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Five Things To Love About "We Wish You A Merry Christmas"


You Better Watch Out

Dating back some 500 years, "We Wish You A Merry Christmas" is a throwback to the days when Christmas was more helter-skelter than holly-jolly. Carolers weren’t church choristers out for a snow day; they were roving ruffians reminiscent of Alex and his droogs from A Clockwork Orange. When they followed up a demand for figgy pudding with a sneering "We won’t go until we get some," they meant it.


It’s true, you know. Christmas had a frisson of danger for centuries. The holiday was banned in Boston in 1659, and wasn’t regularly celebrated there for another 200 years. Across the pond, a Puritan-packed Parliament banned Christmas in England in 1647, provoking riots throughout the country. Christmas remained an outlaw holiday until Charles II, the aptly-named Merry Monarch, was restored to the throne in 1660. Poor Robin’s Almanack noted at the time, "Now thanks to God for Charles return, Whose absence made old Christmas mourn. For then we scarcely did it know, Whether it Christmas were or no."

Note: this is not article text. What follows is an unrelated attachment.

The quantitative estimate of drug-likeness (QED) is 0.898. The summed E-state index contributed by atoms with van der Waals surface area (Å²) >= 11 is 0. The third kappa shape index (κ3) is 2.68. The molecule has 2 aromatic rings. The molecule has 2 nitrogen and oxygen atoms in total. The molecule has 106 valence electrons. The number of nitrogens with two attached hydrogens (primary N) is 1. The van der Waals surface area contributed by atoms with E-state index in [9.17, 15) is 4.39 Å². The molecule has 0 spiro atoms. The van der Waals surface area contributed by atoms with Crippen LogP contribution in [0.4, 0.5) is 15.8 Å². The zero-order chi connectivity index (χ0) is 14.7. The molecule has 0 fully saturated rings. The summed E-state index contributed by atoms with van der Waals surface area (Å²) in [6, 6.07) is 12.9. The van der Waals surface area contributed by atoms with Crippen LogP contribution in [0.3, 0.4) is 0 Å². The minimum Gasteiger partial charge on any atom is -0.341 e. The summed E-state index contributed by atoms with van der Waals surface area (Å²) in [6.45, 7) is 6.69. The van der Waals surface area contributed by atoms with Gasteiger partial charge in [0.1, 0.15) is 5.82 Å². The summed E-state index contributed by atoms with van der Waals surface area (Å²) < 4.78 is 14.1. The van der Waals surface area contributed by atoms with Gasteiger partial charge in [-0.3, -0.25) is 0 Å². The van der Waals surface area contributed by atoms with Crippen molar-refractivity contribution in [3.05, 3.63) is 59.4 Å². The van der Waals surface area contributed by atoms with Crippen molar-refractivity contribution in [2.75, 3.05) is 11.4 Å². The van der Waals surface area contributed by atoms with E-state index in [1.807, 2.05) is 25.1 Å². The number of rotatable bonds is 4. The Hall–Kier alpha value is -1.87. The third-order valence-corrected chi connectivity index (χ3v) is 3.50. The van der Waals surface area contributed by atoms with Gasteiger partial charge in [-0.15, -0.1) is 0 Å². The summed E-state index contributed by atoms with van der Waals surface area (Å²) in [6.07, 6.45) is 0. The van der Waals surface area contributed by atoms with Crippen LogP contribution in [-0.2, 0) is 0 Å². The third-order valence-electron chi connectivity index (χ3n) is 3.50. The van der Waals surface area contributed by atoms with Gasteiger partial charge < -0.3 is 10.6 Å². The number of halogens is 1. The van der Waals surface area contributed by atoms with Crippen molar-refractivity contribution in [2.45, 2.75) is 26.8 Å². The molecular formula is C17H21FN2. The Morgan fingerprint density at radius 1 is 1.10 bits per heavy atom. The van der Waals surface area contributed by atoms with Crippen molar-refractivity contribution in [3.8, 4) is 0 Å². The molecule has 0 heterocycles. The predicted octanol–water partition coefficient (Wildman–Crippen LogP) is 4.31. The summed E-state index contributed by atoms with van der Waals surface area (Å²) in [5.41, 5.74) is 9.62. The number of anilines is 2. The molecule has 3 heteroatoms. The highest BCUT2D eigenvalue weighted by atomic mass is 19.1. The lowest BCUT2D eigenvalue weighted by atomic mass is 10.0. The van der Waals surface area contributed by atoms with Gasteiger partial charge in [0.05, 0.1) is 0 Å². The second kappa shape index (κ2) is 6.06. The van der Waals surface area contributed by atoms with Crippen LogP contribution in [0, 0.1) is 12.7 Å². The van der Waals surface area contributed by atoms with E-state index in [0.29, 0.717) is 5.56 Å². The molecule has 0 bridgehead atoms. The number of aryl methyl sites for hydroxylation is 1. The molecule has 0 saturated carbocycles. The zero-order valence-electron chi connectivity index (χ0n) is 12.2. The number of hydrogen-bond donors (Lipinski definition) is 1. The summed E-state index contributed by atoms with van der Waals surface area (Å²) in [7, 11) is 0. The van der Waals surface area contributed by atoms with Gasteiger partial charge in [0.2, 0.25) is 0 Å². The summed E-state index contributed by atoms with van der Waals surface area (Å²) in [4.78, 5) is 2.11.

Beef And Beer

If you’re not big on figgy pudding, by the way, a variation from the 1830s swaps out the fruitcake:

I wish you a merry Christmas And a happy New Year, A pantryful of good roast-beef, And barrels full of beer

Given the size of The Enthusiast’s pantry, that would amount to approximately one large can of Dinty Moore Beef Stew. But one appreciates the sentiment.


Writing in the Weekly Supplement to the Leeds Mercury in 1888, Frank Kidson noted another local variant:

I wish you a merry Christmas A happy New Year, A pocket full of money, A barrel full o' beer, A big fat pig to serve you all t'year, Please will you give us my Christmas-box.

Rumors that Mrs. Enthusiast regularly refers to The Enthusiast as "A big fat pig who had jolly well better serve me all t'year" could not be confirmed as of press time.

Gettin Figgy With It

If, on the other hand, you would rather have a figgy pudding than a pantry full of beef, a barrel of beer or a servant pig, The Enthusiast suggests popping ’round – and don't go until you get some.

Number ten in a series.

10 December 2020

The Enthusiast ( is the pen name of critic Michael Collins. He reports back only on what’s good, never what’s bad. He is currently imbued with the holiday spirit.


Linda Porto
Dec 11, 2020

This edition made me remember Christmas in London, The Pudding and rum flavored hard sauce! Mighty nice & figgy!


Karen Madden
Dec 10, 2020

Ha-ha, ha-ha!!!!

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